The mystery of China
How would a world ruled by China be?
Winston Churchill once famously said that the intentions of (then Soviet) Russia were “a riddle, wrapped in a mystery, inside an enigma”. Nowadays their intentions are not so mysterious. You may agree or disagree with them, and I suspect most people in the West today will disagree, but they seem more or less clear — but China? What is China’s role in all this?
The Chinese leader Xi Jinping visited Russia recently, and although China and Russia have a growing cooperation in economic matters, China stopped short of giving direct military support. But the same day that Xi was in Moscow, the Japanese PM visited the Ukraine. Meanwhile, Americans grow increasingly pushy on the Taiwan front, and freak out about Chinese weather balloons, so if World War III should break out, you know more or less who will be on each side.
Would a Chinese-ruled world be better than an American-ruled one? I am not a great fan of the Chinese style of government, much less of the heavy-handed way they handled Covid, but, on the other hand, they seem less pushy on the cultural and political front than Americans. The United States tend to consider themselves the arbiters of global morality and use war or sanctions or propaganda to promote whatever they want abroad — be it “democracy” or “gay rights” or “critical racial theory”, they always seem to be pushing something or other. The Chinese, on the other hand, have been present in Africa and Latin America for decades now, and I don’t think they’ve been pushing Confucianism or CCP Communism or anything else to the local population. They seem mostly interested in doing business, so far.
Even Chinese immigrants tend to integrate better than other nationalities. For years “supermercados chinos” or Chinese-owned mini-markets (although, to be fair, many could also be Korean) have been a feature of Argentina and other Latin American countries, not to mention the 99 cent stores (now with inflation, updated to 1.99 or 2.99). The Chinese do their business, keep to themselves and rarely cause trouble.
On the other hand, the U.S. are more successful in the cultural and propaganda war. I’ve been saying for a while that Hollywood is in decline, but a lot of people seem to disagree with me. American cinema is still popular all over the world. Chinese cinema? Not so much. They had a good run in the early 2000s with Zang Yhamou, Wong Kar-wai (from Hong Kong) and other directors winning prizes and accolades, but right now Korean cinema seems to be more ascendant. Japanese anime continues being popular too. Chinese productions, on the other hand, seem to translate less well to Western audiences.
Japanese cinema, which I admire — in particular the work of classic directors such as Kurosawa and Ozu — did not exactly take over the world, but was pretty successful for decades and influenced many other directors. Even more recent directors such as Hirokazu Kore-Eda or Takeshi Kitano have been rightly celebrated in the West. Not to mention the extraordinary worldwide success of Japanese novelist Haruki Murakami, many times transposed to cinema, most recently in the award-winning “Drive my Car” (Ryusuke Hamaguchi, 2021). Does China have anything similar? If they do, I am unaware of it.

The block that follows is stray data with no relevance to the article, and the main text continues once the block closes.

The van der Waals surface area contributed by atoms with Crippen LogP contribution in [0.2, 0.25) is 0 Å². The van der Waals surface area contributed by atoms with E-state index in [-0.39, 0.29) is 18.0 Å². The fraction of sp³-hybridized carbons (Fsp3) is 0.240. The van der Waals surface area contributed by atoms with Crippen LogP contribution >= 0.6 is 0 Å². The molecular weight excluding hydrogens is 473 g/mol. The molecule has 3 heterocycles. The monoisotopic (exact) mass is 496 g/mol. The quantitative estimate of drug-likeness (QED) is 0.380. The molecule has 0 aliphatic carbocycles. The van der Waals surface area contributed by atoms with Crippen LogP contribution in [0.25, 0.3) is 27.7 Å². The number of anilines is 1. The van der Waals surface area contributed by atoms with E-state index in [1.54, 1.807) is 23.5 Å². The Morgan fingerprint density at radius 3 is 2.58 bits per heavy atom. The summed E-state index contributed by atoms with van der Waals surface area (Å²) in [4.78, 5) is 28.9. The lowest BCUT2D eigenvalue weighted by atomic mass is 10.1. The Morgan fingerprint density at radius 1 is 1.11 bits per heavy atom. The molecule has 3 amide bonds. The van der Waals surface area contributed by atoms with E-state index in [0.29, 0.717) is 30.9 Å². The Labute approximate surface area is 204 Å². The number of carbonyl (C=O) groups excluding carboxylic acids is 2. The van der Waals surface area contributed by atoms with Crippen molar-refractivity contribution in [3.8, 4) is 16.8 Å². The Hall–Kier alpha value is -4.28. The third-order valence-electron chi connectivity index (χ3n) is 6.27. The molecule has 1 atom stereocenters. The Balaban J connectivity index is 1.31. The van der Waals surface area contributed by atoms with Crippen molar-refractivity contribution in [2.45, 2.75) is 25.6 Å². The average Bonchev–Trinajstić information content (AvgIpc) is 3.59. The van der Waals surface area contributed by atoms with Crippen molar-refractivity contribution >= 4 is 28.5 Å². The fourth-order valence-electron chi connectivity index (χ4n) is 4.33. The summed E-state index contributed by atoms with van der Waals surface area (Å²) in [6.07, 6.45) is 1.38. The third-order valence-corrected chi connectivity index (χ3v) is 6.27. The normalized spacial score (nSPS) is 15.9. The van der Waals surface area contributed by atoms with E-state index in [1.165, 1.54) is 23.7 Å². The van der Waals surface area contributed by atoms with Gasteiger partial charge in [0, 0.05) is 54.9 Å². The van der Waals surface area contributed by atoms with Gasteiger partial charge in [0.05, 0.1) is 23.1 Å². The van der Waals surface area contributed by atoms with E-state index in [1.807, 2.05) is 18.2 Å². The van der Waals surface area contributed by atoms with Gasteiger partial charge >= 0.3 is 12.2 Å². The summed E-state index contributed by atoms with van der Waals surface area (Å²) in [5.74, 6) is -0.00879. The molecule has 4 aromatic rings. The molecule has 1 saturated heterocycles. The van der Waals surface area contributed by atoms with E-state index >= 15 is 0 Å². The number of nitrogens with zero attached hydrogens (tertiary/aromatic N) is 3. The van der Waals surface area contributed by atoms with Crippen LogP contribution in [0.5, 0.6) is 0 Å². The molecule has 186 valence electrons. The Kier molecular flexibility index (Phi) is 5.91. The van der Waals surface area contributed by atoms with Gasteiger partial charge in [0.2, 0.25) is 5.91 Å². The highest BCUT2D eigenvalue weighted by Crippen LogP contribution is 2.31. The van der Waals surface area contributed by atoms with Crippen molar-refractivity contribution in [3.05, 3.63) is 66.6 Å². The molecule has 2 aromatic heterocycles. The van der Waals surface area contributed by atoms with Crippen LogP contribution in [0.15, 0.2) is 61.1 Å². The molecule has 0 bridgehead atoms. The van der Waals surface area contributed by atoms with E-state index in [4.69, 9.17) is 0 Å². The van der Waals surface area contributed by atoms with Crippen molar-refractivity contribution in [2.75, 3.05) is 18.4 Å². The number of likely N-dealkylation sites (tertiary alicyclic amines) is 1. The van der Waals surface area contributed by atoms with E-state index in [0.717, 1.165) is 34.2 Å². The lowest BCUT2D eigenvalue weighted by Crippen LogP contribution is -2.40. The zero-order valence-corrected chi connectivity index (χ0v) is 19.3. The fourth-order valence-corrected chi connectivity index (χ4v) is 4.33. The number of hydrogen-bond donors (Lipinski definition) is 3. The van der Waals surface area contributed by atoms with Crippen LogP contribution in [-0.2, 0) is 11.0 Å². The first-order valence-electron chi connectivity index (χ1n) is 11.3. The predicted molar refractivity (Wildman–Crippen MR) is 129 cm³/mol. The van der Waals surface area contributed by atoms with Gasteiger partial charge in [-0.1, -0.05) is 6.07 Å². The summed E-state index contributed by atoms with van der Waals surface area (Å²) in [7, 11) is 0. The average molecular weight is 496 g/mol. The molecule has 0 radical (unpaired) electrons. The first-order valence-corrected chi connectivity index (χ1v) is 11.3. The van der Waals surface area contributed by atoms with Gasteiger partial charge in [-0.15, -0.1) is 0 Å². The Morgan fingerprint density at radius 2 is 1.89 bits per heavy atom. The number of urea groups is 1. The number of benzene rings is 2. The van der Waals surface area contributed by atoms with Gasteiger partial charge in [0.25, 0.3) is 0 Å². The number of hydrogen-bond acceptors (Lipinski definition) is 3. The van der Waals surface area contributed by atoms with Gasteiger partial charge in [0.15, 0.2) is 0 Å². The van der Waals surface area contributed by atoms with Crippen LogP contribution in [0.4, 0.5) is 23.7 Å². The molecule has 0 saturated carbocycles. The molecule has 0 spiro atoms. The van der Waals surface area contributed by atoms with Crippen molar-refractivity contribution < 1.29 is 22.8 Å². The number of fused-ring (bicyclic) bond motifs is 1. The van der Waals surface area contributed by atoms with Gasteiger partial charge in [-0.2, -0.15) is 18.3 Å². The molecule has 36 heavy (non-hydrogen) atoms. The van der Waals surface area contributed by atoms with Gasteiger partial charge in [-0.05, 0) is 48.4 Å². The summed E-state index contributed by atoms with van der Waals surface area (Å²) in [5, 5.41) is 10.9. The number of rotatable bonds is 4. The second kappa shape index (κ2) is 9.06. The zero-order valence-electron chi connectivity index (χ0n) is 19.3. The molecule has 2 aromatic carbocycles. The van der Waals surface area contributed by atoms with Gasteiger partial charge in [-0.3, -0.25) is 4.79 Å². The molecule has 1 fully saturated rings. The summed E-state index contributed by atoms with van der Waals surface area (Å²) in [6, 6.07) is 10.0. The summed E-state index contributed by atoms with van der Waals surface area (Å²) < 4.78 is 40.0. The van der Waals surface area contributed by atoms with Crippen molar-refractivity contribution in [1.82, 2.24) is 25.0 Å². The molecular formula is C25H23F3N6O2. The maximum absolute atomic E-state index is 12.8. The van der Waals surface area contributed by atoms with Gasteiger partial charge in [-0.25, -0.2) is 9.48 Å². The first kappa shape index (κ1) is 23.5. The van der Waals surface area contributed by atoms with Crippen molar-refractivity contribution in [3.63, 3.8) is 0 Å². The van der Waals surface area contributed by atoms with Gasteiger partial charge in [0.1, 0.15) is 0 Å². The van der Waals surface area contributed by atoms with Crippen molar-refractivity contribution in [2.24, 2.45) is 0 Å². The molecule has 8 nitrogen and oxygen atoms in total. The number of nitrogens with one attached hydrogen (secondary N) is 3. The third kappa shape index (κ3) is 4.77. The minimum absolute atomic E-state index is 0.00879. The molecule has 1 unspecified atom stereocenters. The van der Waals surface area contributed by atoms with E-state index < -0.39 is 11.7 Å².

The Chinese have been doing well in the tech world, however. Lenovo and other computer brands have been very successful worldwide. Of course their greatest recent tech success story is TikTok. The Americans accuse TikTok of spying on its users and sending the information to the Chinese government, which is kind of ironic, considering that all social media apps in the U.S. do exactly the same. In fact, there is a fair amount of evidence suggesting that companies such as Google, Apple and Facebook have long-standing partnerships with agencies such as the CIA, NSA and the FBI. The U.S. worry seems to be really more about economic competition — and in fact, Youtube and Facebook have recently launched their own short video services similar to TikTok.
Perhaps the biggest loser in a Chinese-ruled world (besides the U.S., of course) would be Japan. There’s bad blood between the two countries on account of World War II and Japanese occupation. On the other hand, while the U.S. and Japan are now allies, they weren’t until recently, and one could argue that the Americanization of Japan hasn’t been completely beneficial for the country, which now has one of the lowest birth rates in the world among other social problems. But would China leave Japan alone?
In the West, China is a place traditionally associated with mystery. In “Gremlins” (Joe Dante, 1984), the creature that gives birth to the little demonic trolls is purchased from an old Chinese man in a Chinatown shop, and, of course, comes from ancient China. In Spanish, the term “tortura china” or Chinese torture is still used to signify a particularly gruesome ordeal. Probably inspired by Lingchi, or “death by a thousand cuts”.
“May you live in interesting times” is reportedly an ancient Chinese curse too. Well, we certainly do now.